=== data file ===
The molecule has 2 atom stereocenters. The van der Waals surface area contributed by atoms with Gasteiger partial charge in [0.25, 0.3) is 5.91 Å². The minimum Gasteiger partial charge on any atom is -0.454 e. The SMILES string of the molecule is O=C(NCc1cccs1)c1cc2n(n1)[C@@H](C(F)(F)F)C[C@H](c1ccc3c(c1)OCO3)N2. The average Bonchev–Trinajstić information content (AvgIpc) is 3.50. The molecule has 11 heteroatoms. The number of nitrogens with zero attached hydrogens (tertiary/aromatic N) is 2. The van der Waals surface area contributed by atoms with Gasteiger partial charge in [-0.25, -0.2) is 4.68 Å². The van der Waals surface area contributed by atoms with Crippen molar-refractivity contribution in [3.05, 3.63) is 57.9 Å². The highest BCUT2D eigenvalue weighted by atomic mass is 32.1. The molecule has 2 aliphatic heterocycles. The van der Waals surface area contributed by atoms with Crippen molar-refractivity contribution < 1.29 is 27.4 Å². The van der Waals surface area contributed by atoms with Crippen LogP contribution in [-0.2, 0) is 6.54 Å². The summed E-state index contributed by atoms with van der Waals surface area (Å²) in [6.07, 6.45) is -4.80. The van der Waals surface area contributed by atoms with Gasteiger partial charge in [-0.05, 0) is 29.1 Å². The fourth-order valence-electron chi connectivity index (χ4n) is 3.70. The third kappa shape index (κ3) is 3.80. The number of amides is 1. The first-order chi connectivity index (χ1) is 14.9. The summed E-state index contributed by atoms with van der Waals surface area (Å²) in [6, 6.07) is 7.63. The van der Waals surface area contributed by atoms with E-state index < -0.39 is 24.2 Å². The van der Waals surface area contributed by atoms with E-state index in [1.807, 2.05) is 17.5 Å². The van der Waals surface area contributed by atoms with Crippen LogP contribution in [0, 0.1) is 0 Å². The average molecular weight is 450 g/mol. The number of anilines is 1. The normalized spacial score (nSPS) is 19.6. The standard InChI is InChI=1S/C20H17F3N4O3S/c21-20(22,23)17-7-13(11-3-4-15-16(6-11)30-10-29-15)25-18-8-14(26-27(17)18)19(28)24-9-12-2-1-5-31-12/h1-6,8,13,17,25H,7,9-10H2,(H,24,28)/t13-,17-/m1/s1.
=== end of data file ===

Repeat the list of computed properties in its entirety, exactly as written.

The molecule has 2 atom stereocenters. The van der Waals surface area contributed by atoms with Gasteiger partial charge in [0.25, 0.3) is 5.91 Å². The minimum Gasteiger partial charge on any atom is -0.454 e. The SMILES string of the molecule is O=C(NCc1cccs1)c1cc2n(n1)[C@@H](C(F)(F)F)C[C@H](c1ccc3c(c1)OCO3)N2. The average Bonchev–Trinajstić information content (AvgIpc) is 3.50. The molecule has 11 heteroatoms. The number of nitrogens with zero attached hydrogens (tertiary/aromatic N) is 2. The van der Waals surface area contributed by atoms with Gasteiger partial charge in [-0.25, -0.2) is 4.68 Å². The van der Waals surface area contributed by atoms with Crippen molar-refractivity contribution in [3.05, 3.63) is 57.9 Å². The highest BCUT2D eigenvalue weighted by atomic mass is 32.1. The molecule has 2 aliphatic heterocycles. The van der Waals surface area contributed by atoms with Crippen molar-refractivity contribution < 1.29 is 27.4 Å². The van der Waals surface area contributed by atoms with Crippen LogP contribution in [-0.2, 0) is 6.54 Å². The summed E-state index contributed by atoms with van der Waals surface area (Å²) in [6.07, 6.45) is -4.80. The van der Waals surface area contributed by atoms with Gasteiger partial charge in [-0.05, 0) is 29.1 Å². The fourth-order valence-electron chi connectivity index (χ4n) is 3.70. The third kappa shape index (κ3) is 3.80. The number of amides is 1. The first-order chi connectivity index (χ1) is 14.9. The summed E-state index contributed by atoms with van der Waals surface area (Å²) in [6, 6.07) is 7.63. The van der Waals surface area contributed by atoms with E-state index < -0.39 is 24.2 Å². The van der Waals surface area contributed by atoms with E-state index in [1.807, 2.05) is 17.5 Å². The van der Waals surface area contributed by atoms with Crippen LogP contribution in [0, 0.1) is 0 Å². The average molecular weight is 450 g/mol. The number of anilines is 1. The normalized spacial score (nSPS) is 19.6. The standard InChI is InChI=1S/C20H17F3N4O3S/c21-20(22,23)17-7-13(11-3-4-15-16(6-11)30-10-29-15)25-18-8-14(26-27(17)18)19(28)24-9-12-2-1-5-31-12/h1-6,8,13,17,25H,7,9-10H2,(H,24,28)/t13-,17-/m1/s1.